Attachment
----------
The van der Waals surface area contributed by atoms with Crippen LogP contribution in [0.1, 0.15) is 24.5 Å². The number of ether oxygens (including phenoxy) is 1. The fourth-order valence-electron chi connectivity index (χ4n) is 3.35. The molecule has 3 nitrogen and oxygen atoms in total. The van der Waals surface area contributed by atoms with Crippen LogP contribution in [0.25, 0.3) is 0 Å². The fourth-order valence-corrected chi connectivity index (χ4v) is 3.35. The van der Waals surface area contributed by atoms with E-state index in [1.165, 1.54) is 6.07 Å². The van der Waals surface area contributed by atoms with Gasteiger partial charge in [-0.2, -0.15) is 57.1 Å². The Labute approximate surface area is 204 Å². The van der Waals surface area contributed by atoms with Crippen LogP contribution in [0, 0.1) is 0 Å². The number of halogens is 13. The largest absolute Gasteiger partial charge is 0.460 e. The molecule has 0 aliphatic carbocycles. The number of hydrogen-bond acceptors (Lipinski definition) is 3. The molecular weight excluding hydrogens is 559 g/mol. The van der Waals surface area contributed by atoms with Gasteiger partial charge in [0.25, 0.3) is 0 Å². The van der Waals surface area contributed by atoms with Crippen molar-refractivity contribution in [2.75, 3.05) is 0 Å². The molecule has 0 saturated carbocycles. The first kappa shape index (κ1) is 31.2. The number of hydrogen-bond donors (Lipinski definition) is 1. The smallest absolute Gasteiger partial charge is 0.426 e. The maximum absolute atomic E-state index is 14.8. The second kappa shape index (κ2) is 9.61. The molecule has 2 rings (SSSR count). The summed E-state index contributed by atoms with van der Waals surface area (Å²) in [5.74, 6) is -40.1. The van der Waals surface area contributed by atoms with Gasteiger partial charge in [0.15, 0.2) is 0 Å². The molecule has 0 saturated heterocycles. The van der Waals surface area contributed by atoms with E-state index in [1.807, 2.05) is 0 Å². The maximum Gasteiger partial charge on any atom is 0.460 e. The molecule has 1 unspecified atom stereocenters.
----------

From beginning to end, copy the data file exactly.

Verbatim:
The van der Waals surface area contributed by atoms with Crippen LogP contribution in [0.1, 0.15) is 24.5 Å². The number of ether oxygens (including phenoxy) is 1. The fourth-order valence-electron chi connectivity index (χ4n) is 3.35. The molecule has 3 nitrogen and oxygen atoms in total. The van der Waals surface area contributed by atoms with Crippen LogP contribution in [0.25, 0.3) is 0 Å². The fourth-order valence-corrected chi connectivity index (χ4v) is 3.35. The van der Waals surface area contributed by atoms with E-state index in [1.165, 1.54) is 6.07 Å². The van der Waals surface area contributed by atoms with Gasteiger partial charge in [-0.2, -0.15) is 57.1 Å². The Labute approximate surface area is 204 Å². The van der Waals surface area contributed by atoms with Crippen LogP contribution in [0, 0.1) is 0 Å². The number of halogens is 13. The largest absolute Gasteiger partial charge is 0.460 e. The molecule has 0 aliphatic carbocycles. The number of hydrogen-bond acceptors (Lipinski definition) is 3. The molecular weight excluding hydrogens is 559 g/mol. The van der Waals surface area contributed by atoms with Gasteiger partial charge in [0.25, 0.3) is 0 Å². The van der Waals surface area contributed by atoms with Crippen molar-refractivity contribution in [2.75, 3.05) is 0 Å². The molecule has 0 saturated carbocycles. The first kappa shape index (κ1) is 31.2. The number of hydrogen-bond donors (Lipinski definition) is 1. The smallest absolute Gasteiger partial charge is 0.426 e. The maximum absolute atomic E-state index is 14.8. The second kappa shape index (κ2) is 9.61. The molecule has 2 rings (SSSR count). The summed E-state index contributed by atoms with van der Waals surface area (Å²) in [5.74, 6) is -40.1. The van der Waals surface area contributed by atoms with Gasteiger partial charge in [0.15, 0.2) is 0 Å². The molecule has 0 saturated heterocycles. The van der Waals surface area contributed by atoms with E-state index in [1.807, 2.05) is 0 Å². The maximum Gasteiger partial charge on any atom is 0.460 e. The molecule has 1 unspecified atom stereocenters.